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The Bad Habits of OU

What bad habits do you have? And how can you get rid of them?

By Kylee Weber
On February 1, 2019

Photo by Kylee Weber

What is better for a college student: taking a nap or forgetting to eat? Trick question; they are equally bad for you. Students are developing many bad habits over their free time. These habits include, but aren’t limited to, forgetting to eat, taking naps throughout the day, drinking soda and procrastinating.

In listing these bad habits, I am completely guilty of doing all of them. I make excuses as to why I do each of these habits: forgetting to eat in-between classes and practices, taking naps before class because I had morning weights, drinking soda so I can stay awake for my class and procrastinating on my homework until 10 o’clock at night. All bad habits can be broken though; it’s just the decision of if we want to break them that makes it difficult.

A majority of students at OU are athletes, or involved with programs at the school, that take up time throughout the day. We all have that one day where you are running from class to weights to practice or rehearsal, and then to meetings for other activities. Those days seem to never end, then we lay in bed, remembering that we didn’t eat lunch, breakfast or even dinner.

Many students can’t find the time to stand in the long line in the caf or go back to their dorm, or, for some students, home to get a quick snack before their class starts. We tell ourselves “I’ll just eat later,” then later becomes midnight before we even get the opportunity to eat a proper meal. This becomes an issue because students are burning calories in weights, practice, while walking to class and other activities we tend to do on a daily basis. This can cause issues for students to maintain focus in class and get the terrible “hangry” emotion we all know too well. Instead, we should pack snacks in our backpack or meal plan for the week. Using travel containers, you can just heat up your meal and avoid the 15 minute wait for the caf food.

Every free moment a college student gets, we lay in bed and tell ourselves we can squeeze in a quick 15-minute nap. Almost every student is guilty of it. We stay up late at night trying to catch up on our favorite TV show, or just simply can’t fall asleep because we aren’t tired. This drains us throughout the day, making us wish we could just lay in bed and fall asleep. The only issue with naps, besides the fact that you have to wake up, is that it affects how you sleep at night. This can cause students to develop insomnia and increase difficulty for them to wake up the next morning. A nap can affect how easily we sleep at night and can cause serious damage to our sleep schedule. Many students should limit their naps to once a week in order to attempt to get a normal sleeping schedule that won’t cause them to be drowsy during the day and render them unable to fall asleep at night.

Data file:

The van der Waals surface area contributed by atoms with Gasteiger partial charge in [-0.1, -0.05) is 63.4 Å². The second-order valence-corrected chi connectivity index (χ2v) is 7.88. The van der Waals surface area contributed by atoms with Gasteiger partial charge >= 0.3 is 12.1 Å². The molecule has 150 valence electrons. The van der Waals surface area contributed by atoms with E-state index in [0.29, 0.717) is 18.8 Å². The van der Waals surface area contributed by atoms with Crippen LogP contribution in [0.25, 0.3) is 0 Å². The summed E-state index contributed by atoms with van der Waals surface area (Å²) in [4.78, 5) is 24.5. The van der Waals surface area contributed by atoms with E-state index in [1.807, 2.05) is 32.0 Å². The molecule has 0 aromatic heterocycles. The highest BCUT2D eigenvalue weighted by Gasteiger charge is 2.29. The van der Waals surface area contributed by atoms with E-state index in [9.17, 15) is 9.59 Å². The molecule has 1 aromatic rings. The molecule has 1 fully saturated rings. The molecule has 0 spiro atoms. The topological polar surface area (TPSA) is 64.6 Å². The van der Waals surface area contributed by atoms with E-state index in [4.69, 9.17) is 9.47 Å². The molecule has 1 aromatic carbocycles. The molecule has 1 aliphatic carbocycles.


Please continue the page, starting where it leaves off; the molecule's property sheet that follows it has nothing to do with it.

We all have had the day where you are extremely tired and unable to focus or stay awake for a class. Many students then reach for soda or other caffeinated beverages to keep them awake. However, soda can cause serious damage to our bodies. Instead of drinking soda, many students should consider a healthy alternative. Soda that has high fructose corn syrup can cause bad cholesterol for the body. In general, soda can cause tooth decay and caffeine addiction. What’s worse: smiling without teeth for the rest of our lives and living off of caffeine every day, or just simply limiting soda or even quitting it all together?

Almost all of us know the voice inside our head that tells us, “Oh crap,” when we remember the homework that is due at midnight or the next morning. We tell ourselves, “I’ll do it in a week,” then that turns into, “I’ll do it tomorrow,” then the late-night mental breakdowns begin. Procrastination has become a dangerous habit for students over the years due to the many distractions that jump into our day. This habit has been difficult for students for the past 20 years. Our parents always tell us not to procrastinate yet we do it anyway. But why?

A majority of the time, it’s simply because we have a million things running through our head, and we forget until our classmate texts us late at night asking if we did it. Many students find having an agenda or planner to write everything down, or set reminders to tell us that we have something due, as an easy way to insure they don’t procrastinate. The other way we can solve procrastination is simply doing the assignment as soon as possible to get it out of the way. The second you finish an assignment, this weight is lifted off your shoulders and you won’t spend the night having mental breakdowns, mad at yourself while you finish your homework at 1 a.m.

Each of these bad habits have pretty simple ways to break them. We all are guilty of having at least one of these bad habits. We choose not to break these habits because they have been a part of our daily routine and we seem attached to them. According to expert psychologist Gretchen Rubin, “It takes 21 days to break a bad habit.” The first few days will be the hardest, but once you get past them it will seem like a breeze.

 

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